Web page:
Because of the migration to the digital world, new risks around data management must be understood. In a recent article
, we discussed how the top three recent data breaches affected about 1.3 million people. Even still, many organizations forget that not
all data breach
points occur in the “high-tech” world. An unlocked door or a misplaced backup
disk will result in a potential data breach.
In the past, if a file or two were stolen – the impact of the breach could still be limited. Now, with a single server
housing, potentially, thousands of patient records – modern-day healthcare data breaches have huge implications.
In the past few months alone – we’ve already seen more healthcare data become compromised:
- University of Virginia alerts 18,700 students of data breach
- Long Beach Memorial Medical Center announces data breach
- Texas Health Harris Methodist Hospital reports data breach
- Office of the Medicaid Inspector General reports N.Y. breach
Healthcare organizations must stay ahead of the competition and using technology is a big way of doing so. Problems arise when new security measures
are applied to modern platforms, but old infrastructure is forgotten about. In looking at today’s healthcare data breach landscape, it’s important to understand where these security holes are, what they mean to individual healthcare organizations and what can be done to prevent a breach from happening.
How a breach can happen
There are many ways that a data breach can actually occur. Believe it or not – not a single “high-tech” method really needs to be applied when we look at some of the biggest healthcare breaches. Let’s take a look at the top three recent healthcare data breach reports.
Number affected: About 780,000
A weak password
policy was in effect on a network server.
Number affected: About 315,000
10 backup disks went missing due to an unlocked storage facility
Number affected: About 230,000
What happened: 17 Excel spreadsheets were illegally copied.
To really drive home the point, a recent data breach really points to the fact that modern healthcare IT organizations must also focus on data aspects outside of their data center and server platform. As reported in a recent article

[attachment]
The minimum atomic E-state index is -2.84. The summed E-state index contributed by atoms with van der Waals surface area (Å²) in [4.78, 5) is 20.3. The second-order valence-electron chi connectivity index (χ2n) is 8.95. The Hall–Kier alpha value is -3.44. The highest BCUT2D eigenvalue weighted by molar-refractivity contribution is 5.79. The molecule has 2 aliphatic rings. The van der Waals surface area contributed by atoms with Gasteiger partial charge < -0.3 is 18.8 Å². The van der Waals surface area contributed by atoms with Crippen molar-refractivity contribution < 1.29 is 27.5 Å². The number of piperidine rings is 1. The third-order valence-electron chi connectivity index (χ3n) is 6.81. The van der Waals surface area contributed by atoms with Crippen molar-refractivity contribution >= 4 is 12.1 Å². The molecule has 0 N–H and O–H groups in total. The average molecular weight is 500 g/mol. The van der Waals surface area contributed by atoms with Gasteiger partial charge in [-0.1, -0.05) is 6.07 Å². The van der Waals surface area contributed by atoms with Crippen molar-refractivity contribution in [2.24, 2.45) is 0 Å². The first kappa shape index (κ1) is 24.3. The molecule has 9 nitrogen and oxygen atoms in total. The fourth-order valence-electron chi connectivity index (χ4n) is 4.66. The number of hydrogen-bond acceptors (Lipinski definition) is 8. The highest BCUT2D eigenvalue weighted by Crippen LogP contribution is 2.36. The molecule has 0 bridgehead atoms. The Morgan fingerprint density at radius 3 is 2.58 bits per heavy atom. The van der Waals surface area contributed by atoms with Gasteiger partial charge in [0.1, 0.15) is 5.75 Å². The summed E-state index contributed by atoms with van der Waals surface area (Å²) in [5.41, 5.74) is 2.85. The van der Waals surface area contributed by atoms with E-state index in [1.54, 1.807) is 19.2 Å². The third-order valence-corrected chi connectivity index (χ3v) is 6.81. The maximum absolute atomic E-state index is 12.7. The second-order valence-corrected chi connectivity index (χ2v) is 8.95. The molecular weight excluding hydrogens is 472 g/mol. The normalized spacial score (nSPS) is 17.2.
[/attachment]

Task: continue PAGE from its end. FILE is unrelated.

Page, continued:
, Texas Health Harris Methodist Hospital Fort Worth has put up a notice on its website titled “Microfiche Incident
” in which it explains to patients how on May 11 a portion of the microfiche meant to be destroyed by its paper-shredding vendor, Shred-it, was found in a park. This microfiche data contained patient names, addresses, dates of birth, medical record numbers, clinical information, health insurance information and in some instances Social Security numbers.
These four, pretty major examples, show that basic security policies are being ignored when dealing with non-technology related data points. Unlocked doors, poor passwords, unsecured end-points and microfiche can still result in very serious data loss.
This part is always one of the most difficult. Even when a couple hundred records are compromised, it may take a long time to hear the announcement and remediation process (or sometimes there may be none at all). Although, in some cases, the actual data breach might not actually cause a lot of damage, the ensuing process of reporting, alerting patients and documentation can extremely costly.
The announcement: Once a breach is identified, if the breach involves more than 500 individuals, the organization must make the announcement and alert the media. This is never an easy task and can be quite damaging. Regardless of size, however, notifications have to go out to the patients that were affected.
The coverage: This is not good PR. No hospital or healthcare organization wants to be in the news because of a data breach; unless it directly helped prevent one. This is bad press and leads to very bad publicity.